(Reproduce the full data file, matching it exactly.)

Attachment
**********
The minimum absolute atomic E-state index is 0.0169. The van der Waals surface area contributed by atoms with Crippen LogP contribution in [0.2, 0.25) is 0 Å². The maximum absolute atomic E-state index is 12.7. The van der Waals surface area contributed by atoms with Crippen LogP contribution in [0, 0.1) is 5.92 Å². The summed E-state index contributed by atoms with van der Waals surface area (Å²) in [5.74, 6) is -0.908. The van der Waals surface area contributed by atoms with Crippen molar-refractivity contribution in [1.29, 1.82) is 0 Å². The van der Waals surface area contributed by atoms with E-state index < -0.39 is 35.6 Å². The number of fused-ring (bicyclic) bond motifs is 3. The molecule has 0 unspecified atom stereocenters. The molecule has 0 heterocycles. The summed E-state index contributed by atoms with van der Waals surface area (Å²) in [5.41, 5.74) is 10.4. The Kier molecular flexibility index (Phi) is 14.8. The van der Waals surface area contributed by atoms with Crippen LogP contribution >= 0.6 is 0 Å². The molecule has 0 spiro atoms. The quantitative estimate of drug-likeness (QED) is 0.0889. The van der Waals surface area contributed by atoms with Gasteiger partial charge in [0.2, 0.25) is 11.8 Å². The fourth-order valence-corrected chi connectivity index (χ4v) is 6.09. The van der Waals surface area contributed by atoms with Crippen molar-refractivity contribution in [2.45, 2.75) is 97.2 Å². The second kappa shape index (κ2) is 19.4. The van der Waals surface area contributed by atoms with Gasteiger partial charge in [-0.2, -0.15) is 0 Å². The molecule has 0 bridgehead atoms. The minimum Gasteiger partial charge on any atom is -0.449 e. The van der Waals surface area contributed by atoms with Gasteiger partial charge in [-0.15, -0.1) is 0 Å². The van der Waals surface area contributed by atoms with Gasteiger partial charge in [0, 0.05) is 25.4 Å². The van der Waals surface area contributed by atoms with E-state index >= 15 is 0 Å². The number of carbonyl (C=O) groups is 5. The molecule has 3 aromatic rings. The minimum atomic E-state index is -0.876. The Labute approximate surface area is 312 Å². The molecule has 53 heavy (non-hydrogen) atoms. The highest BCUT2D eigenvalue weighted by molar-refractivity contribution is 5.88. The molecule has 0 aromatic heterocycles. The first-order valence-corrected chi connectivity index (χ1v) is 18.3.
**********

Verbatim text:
The minimum absolute atomic E-state index is 0.0169. The van der Waals surface area contributed by atoms with Crippen LogP contribution in [0.2, 0.25) is 0 Å². The maximum absolute atomic E-state index is 12.7. The van der Waals surface area contributed by atoms with Crippen LogP contribution in [0, 0.1) is 5.92 Å². The summed E-state index contributed by atoms with van der Waals surface area (Å²) in [5.74, 6) is -0.908. The van der Waals surface area contributed by atoms with Crippen molar-refractivity contribution in [1.29, 1.82) is 0 Å². The van der Waals surface area contributed by atoms with E-state index < -0.39 is 35.6 Å². The number of fused-ring (bicyclic) bond motifs is 3. The molecule has 0 unspecified atom stereocenters. The molecule has 0 heterocycles. The summed E-state index contributed by atoms with van der Waals surface area (Å²) in [5.41, 5.74) is 10.4. The Kier molecular flexibility index (Phi) is 14.8. The van der Waals surface area contributed by atoms with Crippen LogP contribution >= 0.6 is 0 Å². The molecule has 0 spiro atoms. The quantitative estimate of drug-likeness (QED) is 0.0889. The van der Waals surface area contributed by atoms with Gasteiger partial charge in [0.2, 0.25) is 11.8 Å². The fourth-order valence-corrected chi connectivity index (χ4v) is 6.09. The van der Waals surface area contributed by atoms with Crippen molar-refractivity contribution in [2.45, 2.75) is 97.2 Å². The second kappa shape index (κ2) is 19.4. The van der Waals surface area contributed by atoms with Gasteiger partial charge in [-0.2, -0.15) is 0 Å². The molecule has 0 bridgehead atoms. The minimum Gasteiger partial charge on any atom is -0.449 e. The van der Waals surface area contributed by atoms with Gasteiger partial charge in [-0.15, -0.1) is 0 Å². The van der Waals surface area contributed by atoms with Gasteiger partial charge in [0, 0.05) is 25.4 Å². The van der Waals surface area contributed by atoms with E-state index >= 15 is 0 Å². The number of carbonyl (C=O) groups is 5. The molecule has 3 aromatic rings. The minimum atomic E-state index is -0.876. The Labute approximate surface area is 312 Å². The molecule has 53 heavy (non-hydrogen) atoms. The highest BCUT2D eigenvalue weighted by molar-refractivity contribution is 5.88. The molecule has 0 aromatic heterocycles. The first-order valence-corrected chi connectivity index (χ1v) is 18.3.